Whatever your hair story is, you are not alone. There are thousands of curly-haired girls who spent years hating their hair, only to realize that they have fabulous curls—if only they discovered the right resources early!
What are the most commonly used curly hair terms?
When you join CG Girls Philippines on Facebook, the first thing you’ll notice is that they have their own vocabulary and acronyms. Don’t worry; you’ll figure it out as you go along, and the moderators are more than happy to answer your queries. To help you get started, here are some kulot slangs:
- ACV: apple cider vinegar, which some CGs use as a rinse to get rid of scalp itch and flakes
- Co-wash: using a conditioner or a conditioner-like, cream-based product to cleanse the hair as an alternative to shampoo
- CGM: Curly Girl Method, based on Lorraine Massey’s Curly Girl: The Handbook
- Low-poo or no-poo: cleansers that have low or no sulfates and silicones, the two biggest culprits of dry curls
- Palanggana method: bowl method, where you repeatedly dunk your newly-rinsed hair in a bowl of conditioner water
- S2C: squish to condish method
- SOTC: scrunch out the crunch
What is the Curly Girl Method (CGM)?
Co-founder of DevaCurl and “curly hair evangelist” Lorraine Massey published her bestseller, Curly Girl: The Handbook back 2011. It became a bible for curly-haired girls. While there are several ways to style and care for natural curls, Massey’s CGM has a universal appeal and long-term results.
Here is Ria’s personal hair care routine, which is inspired by Lorraine’s CGM:
Co-wash (conditioner-wash) the scalp for at least three minutes, massaging in circular motions to remove dirt and build up. In lieu of co-washing, use a low-poo (CG-friendly shampoo) once every two weeks. Rinse out completely. Wash hair only one to two times a week.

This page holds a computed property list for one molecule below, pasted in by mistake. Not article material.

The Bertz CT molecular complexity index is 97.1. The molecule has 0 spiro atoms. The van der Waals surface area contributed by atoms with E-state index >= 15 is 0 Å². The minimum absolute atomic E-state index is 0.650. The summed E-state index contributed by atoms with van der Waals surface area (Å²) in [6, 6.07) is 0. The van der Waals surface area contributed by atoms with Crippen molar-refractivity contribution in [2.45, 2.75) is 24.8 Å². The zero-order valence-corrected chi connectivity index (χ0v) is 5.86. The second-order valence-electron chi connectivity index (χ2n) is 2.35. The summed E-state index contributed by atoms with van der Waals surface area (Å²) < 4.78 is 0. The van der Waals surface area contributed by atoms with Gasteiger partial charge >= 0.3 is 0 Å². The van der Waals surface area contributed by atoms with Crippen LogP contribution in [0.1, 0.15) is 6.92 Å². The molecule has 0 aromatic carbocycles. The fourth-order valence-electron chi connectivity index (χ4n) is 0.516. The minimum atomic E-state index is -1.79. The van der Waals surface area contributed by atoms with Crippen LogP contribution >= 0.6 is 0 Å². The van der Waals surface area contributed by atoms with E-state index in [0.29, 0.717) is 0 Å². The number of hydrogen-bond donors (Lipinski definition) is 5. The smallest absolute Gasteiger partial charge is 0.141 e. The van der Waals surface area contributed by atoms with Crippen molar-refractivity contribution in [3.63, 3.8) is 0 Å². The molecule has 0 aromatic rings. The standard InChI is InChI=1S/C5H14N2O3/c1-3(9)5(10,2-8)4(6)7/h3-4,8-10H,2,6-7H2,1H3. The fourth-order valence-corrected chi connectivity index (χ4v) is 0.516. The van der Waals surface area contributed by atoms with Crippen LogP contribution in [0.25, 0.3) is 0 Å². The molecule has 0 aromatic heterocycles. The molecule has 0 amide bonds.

Apply deep conditioner to coat all hair strands. Cover with a plastic shower cap and leave on for 30 to 45 minutes under a heat cap. Rinse out completely. Treat only once a week.
Rake a generous amount of silicone-free conditioner through very wet hair, and then make pulsing motions with hands to squish the product and water into the hair, keeping product away from the scalp. Depending how much moisture your hair needs, rinse out only some of the conditioner, or don’t rinse it out at all.
Apply your favorite hair product (like gel) to soaking wet hair, making sure all hair is coated. Rake with fingers, and then scrunch. Use a hair dryer diffuser until dry and the hair product has formed a hard crunchy cast on the hair. When hair is 100 percent dry, Scrunch the hair until the hard cast is broken and the soft curls come out.
Each curly girl is encouraged to customize a CGM that suits her lifestyle, and to experiment until she sees which products work best with her hair. What works for one girl may not necessarily work for another. For those who swear by CGM, it took weeks to months to see results. More than an instant makeover, the CGM is a routine to maintain healthy curls.
What this Kulot thinks
Being a kulot girl myself and an active curly-haired talent in the modeling industry, this subject is close to my heart. I’ve been writing #CurlPower articles for the last 10 years, so I thought I knew all there is to know about the curl life. I’ve been using the twist method and plopping for years, plus other tips I got from my hairstylist cousin who specializes in curly hair in New York. When I joined Curly Girls Philippines, it made me realize there’s still so much to learn!
I remember incorporating some of the CGM techniques here and there without knowing that there’s a more extensive science to it, which I learned only this year. I realized that my curly mane has yet to reach its full potential. I’m happily rebooting my curl journey, thanks to Curly Girls Philippines, a loving and safe space for kulot Pinays.